My conclusion is that product providers make the propositions more complex purely to gain more share of a market which is declining because it’s complex. The mechanics of the industry feeds our craving for complexity and stifles the potential success simplicity could bring.

Now it’s your turn: So what would you say to that journalist about the future of critical illness cover? Do you agree with my diagnosis? I would love to hear your thoughts on this subject. Please leave a comment by clicking below or leave a link to your own article.

Why do people think companies pay less than 80% of protection insurance claims when the real figure is 98%?

You know that protection providers pay 98% of protection insurance claims don’t you?

The scary thing is that, according to a new Infographic by Reassured the public think that companies pay less than 80% of claims.

Why is there such a wide gap between perception and reality?

Well 20 years ago perhaps 30% of protection claims were declined. Not an impressive figure but still nowhere near as high as public perception. Now two decades on thanks to initiatives by the Association of British Insurers to cut non-disclosures, clearer questions on application forms, and easier to understand definitions, companies pay life assurance claims in the high 90%s and critical illness claims in the low 90%s. Even income protection claims sit in the high 80%s.

And yet still the public think the figure is less than 80%.

I was on holiday recently and as usual I browsed the books in WH Smith’s before the flight out. A book caught my eye, called “The Art of Thinking Clearly” by Rolf Dobelli. I read a couple of chapters and was immediately hooked enough to buy it.

So what has this got to do with the public thinking that companies only pay 38% of protection insurance claims?

Well “The Art of Thinking Clearly” gave me an insight into what is going on here. The 38% claims paid figure prevails because of the way humans think and the way we filter information. The chapter in the book about “Confirmation Bias” was a revelation.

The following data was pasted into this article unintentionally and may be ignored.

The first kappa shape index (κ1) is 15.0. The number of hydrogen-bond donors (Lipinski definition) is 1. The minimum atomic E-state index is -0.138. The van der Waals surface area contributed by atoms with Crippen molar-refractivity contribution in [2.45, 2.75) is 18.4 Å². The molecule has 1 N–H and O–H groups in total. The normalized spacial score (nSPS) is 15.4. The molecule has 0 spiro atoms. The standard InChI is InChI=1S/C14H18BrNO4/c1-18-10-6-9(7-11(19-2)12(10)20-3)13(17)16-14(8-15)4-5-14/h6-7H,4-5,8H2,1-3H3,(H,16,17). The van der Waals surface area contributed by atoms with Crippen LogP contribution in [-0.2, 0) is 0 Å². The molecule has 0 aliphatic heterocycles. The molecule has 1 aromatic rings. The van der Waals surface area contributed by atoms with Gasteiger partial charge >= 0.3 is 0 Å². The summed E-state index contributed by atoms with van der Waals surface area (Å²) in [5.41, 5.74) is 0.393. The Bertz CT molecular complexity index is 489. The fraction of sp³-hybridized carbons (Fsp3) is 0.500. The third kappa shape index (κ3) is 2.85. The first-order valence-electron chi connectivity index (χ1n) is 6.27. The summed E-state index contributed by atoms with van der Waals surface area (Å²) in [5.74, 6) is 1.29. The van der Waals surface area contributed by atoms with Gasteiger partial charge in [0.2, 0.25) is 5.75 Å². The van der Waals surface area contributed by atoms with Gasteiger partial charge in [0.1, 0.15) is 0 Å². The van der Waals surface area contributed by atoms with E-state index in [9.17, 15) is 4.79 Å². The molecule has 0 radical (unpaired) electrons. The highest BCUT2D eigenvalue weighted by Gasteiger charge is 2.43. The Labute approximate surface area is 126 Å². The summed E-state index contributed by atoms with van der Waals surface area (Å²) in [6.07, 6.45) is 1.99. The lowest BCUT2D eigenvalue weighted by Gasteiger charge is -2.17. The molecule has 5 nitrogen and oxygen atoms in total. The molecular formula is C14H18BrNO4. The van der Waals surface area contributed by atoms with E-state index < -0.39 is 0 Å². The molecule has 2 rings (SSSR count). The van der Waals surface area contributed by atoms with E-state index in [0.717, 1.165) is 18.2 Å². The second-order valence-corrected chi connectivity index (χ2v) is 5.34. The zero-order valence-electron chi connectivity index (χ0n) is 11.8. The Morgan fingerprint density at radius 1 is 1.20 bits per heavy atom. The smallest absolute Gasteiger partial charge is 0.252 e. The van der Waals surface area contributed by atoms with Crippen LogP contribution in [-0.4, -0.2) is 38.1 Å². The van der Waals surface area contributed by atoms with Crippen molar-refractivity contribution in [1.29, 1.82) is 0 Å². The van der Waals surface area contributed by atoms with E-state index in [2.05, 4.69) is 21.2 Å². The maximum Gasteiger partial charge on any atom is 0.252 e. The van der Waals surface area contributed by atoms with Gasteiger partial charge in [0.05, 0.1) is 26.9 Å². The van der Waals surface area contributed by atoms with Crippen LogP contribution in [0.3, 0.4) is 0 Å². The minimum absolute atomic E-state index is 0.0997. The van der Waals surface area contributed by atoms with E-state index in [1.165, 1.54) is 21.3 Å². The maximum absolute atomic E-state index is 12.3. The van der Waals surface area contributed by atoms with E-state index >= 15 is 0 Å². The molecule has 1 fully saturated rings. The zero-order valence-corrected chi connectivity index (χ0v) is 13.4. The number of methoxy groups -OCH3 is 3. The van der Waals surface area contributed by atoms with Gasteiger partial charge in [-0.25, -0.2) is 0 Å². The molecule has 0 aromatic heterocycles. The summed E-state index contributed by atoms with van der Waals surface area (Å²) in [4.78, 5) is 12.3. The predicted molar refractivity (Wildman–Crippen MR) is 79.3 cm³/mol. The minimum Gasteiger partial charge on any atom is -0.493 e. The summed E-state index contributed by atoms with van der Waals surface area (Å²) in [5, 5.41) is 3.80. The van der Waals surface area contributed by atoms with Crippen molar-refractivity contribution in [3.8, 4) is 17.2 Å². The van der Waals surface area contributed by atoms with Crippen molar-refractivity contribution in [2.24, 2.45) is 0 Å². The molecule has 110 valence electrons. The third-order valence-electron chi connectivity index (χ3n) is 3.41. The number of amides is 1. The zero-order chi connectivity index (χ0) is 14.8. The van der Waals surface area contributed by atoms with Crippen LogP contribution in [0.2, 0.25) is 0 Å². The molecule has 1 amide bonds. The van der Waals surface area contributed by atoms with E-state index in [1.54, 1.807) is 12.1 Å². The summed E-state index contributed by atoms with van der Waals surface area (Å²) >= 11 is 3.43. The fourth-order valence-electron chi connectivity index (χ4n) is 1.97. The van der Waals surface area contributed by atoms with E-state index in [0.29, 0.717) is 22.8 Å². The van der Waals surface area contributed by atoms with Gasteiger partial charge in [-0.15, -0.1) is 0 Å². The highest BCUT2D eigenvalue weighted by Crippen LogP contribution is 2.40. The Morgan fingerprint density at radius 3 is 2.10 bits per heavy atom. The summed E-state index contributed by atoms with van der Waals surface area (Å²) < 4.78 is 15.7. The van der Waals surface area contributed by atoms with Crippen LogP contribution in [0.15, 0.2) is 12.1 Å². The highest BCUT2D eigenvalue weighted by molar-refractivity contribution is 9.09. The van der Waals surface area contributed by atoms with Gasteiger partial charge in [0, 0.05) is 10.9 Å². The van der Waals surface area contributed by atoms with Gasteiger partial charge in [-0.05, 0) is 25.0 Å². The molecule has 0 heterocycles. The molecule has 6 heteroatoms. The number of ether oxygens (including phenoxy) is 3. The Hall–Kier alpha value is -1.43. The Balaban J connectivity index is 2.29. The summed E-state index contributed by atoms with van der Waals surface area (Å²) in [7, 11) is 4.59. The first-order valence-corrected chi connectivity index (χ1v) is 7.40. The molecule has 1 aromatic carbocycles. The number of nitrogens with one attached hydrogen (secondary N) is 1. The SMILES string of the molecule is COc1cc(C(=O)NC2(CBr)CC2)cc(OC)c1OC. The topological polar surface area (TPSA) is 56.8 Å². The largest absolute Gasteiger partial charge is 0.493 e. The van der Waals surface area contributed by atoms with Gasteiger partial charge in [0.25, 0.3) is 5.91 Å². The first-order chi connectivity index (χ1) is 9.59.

What is confirmation bias? It’s a tendency of people to seek information that confirms their beliefs. People gather or remember information selectively and then interpret it in a biased way. The effect is stronger for emotionally charged issues and for deeply entrenched beliefs. They also tend to view ambiguous evidence as supporting their existing view.

So if someone has heard that companies pay less than 80% of protection insurance claims, despite the fact that they can find many arguments to the contrary on the Internet, they will select the articles that confirm their view-point and deliberately or subconsciously ignore those that conflict with their view. You can now see why it is so hard to convince them of the truth. Their belief is so deeply entrenched that they will only acknowledge the information that confirms their view.

Providers, advisers and media commentators therefore have a tough job to overcome this perception. However I believe that slowly we are starting to change that perception.  There is still a long way to go though. And we need more positive stories than ever about successful claims and how they have rescued people’s financial affairs.

Confirmation bias works both ways though. We are also subject to confirmation bias. We will naturally seek out the information that supports our view that companies pay 90% of protection insurance claims. To become better at helping our clients we should have a closer look at the articles and reports that support the myths so that we can even better understand them and refute them.

Now it’s your turn: You might think that talking about “confirmation bias” was a strange concept to introduce into a blog about protection insurance. But I found the concept fascinating. What do you think? I would be very interested to hear your views. Please leave a comment below or post a link to your own blog.